We own a total of one puzzle in our house.
It’s a grey, beat up box, a present from a family friend many years ago. It lives on the top of our game shelf and it only gets taken down every few months. The ninety-nine pieces of the puzzle depict an old family photo; I had to have been eleven or twelve.
The six of us dressed in our matching blue-tones, posing deep in the woods and smiling at the photographer as if a funny joke had been cracked.
As I opened the box, spreading the pieces across my carpeted floor, I couldn’t help but think of the smiling, little girl illustrated.
The little girl who could read a book a day.
She’d pretend to be asleep but as soon as her parents went to bed she’d turn her bedroom light on and flip through the pages of her newest adventure. Before she knew it the clock would read three and she’d gently fold the page of the book over and set it down next to her. She kept her favorite book displayed on her bedside table like a trophy, proud of how many times she’d read it.
I don’t have a favorite book anymore.
Instead of spending my nights reading, I spend them wrapping up assignments and talking to friends. I only read the books assigned in my English class.
I envy the little girl who could fall asleep in the blink of an eye.
Now, I toss and turn running through scenarios and conversations that’ll never happen. My brain hosts a play-by-play of my whole day, dissecting each interaction and picking apart the things that I should have done and said instead.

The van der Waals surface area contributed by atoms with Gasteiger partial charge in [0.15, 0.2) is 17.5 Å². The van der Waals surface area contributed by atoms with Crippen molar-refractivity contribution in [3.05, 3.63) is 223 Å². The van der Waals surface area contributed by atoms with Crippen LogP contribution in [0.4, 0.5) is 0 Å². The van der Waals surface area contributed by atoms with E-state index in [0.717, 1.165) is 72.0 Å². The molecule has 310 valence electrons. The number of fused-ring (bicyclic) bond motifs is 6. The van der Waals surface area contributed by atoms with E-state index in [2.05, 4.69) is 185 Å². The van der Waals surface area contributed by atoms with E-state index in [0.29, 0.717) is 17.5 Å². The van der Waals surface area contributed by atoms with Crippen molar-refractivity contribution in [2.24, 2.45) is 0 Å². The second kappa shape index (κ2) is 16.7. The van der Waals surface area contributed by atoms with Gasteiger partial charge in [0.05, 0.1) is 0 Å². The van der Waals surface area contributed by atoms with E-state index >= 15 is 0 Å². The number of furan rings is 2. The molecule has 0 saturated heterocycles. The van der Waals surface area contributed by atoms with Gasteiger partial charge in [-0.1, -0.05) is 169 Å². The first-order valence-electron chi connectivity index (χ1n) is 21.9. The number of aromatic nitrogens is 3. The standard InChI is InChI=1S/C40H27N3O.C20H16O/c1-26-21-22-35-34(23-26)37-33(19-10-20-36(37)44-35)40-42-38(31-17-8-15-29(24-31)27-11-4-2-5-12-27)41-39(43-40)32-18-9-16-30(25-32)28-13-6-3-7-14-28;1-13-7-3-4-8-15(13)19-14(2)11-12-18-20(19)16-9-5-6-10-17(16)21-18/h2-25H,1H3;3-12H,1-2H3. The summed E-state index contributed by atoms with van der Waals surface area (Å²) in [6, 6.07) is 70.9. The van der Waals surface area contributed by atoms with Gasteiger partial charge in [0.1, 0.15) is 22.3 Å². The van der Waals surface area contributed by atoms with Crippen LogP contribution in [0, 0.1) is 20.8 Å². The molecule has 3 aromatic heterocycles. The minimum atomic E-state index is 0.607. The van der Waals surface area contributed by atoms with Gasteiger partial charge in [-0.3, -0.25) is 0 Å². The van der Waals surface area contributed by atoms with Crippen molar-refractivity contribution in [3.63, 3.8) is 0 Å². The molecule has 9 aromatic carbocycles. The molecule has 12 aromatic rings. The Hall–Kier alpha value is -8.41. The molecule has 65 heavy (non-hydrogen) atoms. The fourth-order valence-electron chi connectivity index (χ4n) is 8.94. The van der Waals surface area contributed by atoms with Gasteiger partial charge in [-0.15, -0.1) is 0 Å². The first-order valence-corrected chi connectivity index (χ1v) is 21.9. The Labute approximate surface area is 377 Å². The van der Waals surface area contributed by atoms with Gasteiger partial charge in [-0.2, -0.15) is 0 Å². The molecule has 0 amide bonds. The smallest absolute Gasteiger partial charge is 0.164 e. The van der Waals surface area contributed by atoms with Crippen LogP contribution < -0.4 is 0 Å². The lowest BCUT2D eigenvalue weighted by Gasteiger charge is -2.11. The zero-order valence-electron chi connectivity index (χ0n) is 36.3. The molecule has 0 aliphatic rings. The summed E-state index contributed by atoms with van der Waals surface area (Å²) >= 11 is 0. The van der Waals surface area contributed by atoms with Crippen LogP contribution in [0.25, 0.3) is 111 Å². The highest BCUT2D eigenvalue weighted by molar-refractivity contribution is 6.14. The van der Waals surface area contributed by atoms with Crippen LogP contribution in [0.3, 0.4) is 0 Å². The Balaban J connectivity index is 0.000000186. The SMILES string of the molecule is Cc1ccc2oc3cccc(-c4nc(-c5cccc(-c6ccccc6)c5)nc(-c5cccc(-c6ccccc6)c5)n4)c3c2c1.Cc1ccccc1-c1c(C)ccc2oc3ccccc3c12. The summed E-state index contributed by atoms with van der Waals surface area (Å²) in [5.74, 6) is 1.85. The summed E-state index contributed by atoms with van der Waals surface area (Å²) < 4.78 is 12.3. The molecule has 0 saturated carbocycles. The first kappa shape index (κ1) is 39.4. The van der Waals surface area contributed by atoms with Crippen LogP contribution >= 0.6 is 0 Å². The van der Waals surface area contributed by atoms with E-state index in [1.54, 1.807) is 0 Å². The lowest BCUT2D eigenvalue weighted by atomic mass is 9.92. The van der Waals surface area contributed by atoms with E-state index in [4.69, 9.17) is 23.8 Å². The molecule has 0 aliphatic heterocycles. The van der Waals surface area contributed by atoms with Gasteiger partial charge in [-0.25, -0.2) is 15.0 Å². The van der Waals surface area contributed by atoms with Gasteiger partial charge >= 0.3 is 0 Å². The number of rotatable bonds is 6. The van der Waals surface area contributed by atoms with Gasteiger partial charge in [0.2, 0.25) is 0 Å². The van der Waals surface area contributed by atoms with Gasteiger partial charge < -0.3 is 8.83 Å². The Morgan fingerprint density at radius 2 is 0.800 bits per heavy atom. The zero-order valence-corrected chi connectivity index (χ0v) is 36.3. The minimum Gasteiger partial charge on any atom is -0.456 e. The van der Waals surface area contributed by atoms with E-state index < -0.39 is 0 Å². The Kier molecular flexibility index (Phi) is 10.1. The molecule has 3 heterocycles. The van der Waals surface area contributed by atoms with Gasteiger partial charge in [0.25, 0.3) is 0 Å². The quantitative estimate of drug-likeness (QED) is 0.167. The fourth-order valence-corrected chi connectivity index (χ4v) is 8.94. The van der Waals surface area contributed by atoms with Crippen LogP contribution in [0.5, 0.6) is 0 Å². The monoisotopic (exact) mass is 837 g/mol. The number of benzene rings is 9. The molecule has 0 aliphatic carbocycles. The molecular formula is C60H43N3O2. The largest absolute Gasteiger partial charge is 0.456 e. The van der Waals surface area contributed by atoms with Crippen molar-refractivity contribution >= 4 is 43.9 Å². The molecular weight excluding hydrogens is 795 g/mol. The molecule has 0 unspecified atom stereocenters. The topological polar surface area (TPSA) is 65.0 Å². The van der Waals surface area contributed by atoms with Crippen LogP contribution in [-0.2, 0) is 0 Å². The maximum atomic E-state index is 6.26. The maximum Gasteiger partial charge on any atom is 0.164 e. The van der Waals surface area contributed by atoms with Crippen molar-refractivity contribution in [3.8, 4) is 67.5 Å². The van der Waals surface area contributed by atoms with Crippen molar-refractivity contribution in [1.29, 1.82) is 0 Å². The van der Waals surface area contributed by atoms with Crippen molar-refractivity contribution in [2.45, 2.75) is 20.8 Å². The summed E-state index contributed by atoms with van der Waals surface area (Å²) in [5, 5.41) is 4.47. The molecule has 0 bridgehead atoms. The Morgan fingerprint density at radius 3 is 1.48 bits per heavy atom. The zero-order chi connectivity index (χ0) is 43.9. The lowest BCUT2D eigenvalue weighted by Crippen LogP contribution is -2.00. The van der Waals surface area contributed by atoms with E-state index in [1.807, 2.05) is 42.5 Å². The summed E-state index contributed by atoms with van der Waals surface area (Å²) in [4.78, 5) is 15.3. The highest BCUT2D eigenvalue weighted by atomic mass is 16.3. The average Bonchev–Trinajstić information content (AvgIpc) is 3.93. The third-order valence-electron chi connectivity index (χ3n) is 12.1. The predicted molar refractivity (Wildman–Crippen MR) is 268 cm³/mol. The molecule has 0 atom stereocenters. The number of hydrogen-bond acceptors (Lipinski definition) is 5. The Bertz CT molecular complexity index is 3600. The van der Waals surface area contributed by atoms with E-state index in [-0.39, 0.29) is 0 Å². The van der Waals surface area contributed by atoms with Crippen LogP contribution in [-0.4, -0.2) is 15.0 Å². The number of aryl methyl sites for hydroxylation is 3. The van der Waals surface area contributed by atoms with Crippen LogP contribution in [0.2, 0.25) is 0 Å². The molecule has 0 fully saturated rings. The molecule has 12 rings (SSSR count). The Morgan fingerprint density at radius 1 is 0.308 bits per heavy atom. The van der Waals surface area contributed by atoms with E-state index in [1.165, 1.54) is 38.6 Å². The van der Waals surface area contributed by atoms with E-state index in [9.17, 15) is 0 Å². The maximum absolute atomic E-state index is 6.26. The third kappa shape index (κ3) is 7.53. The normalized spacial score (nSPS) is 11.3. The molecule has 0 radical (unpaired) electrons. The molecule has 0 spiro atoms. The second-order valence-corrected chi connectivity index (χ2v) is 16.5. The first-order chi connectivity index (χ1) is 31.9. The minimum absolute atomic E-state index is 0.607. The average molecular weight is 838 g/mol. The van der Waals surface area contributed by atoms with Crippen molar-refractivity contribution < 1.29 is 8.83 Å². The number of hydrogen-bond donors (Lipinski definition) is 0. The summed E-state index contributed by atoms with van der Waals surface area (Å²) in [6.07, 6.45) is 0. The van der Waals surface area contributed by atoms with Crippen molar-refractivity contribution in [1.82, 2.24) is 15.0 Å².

As I finished the border of the puzzle and moved to the center, I began to wonder what the smiling, little girl would think of me now.
Would she be disappointed that I no longer keep a stack of books next to my bed? That I spend hours doing homework instead of beating my brother in Mario Kart? Would she be upset that I willingly let the weight of the world rest on my shoulders so as to not inconvenience others?
Or would she be glad that I’ve found new things I love more? That during the darkest hours of the day I’m awake arguing that waffles are better than pancakes? Would she be ecstatic that, while the weight of the world rests on my shoulders, its opinions no longer affect me?
I’ve been pondering over what the little girl must think while continuously putting together our singular puzzle.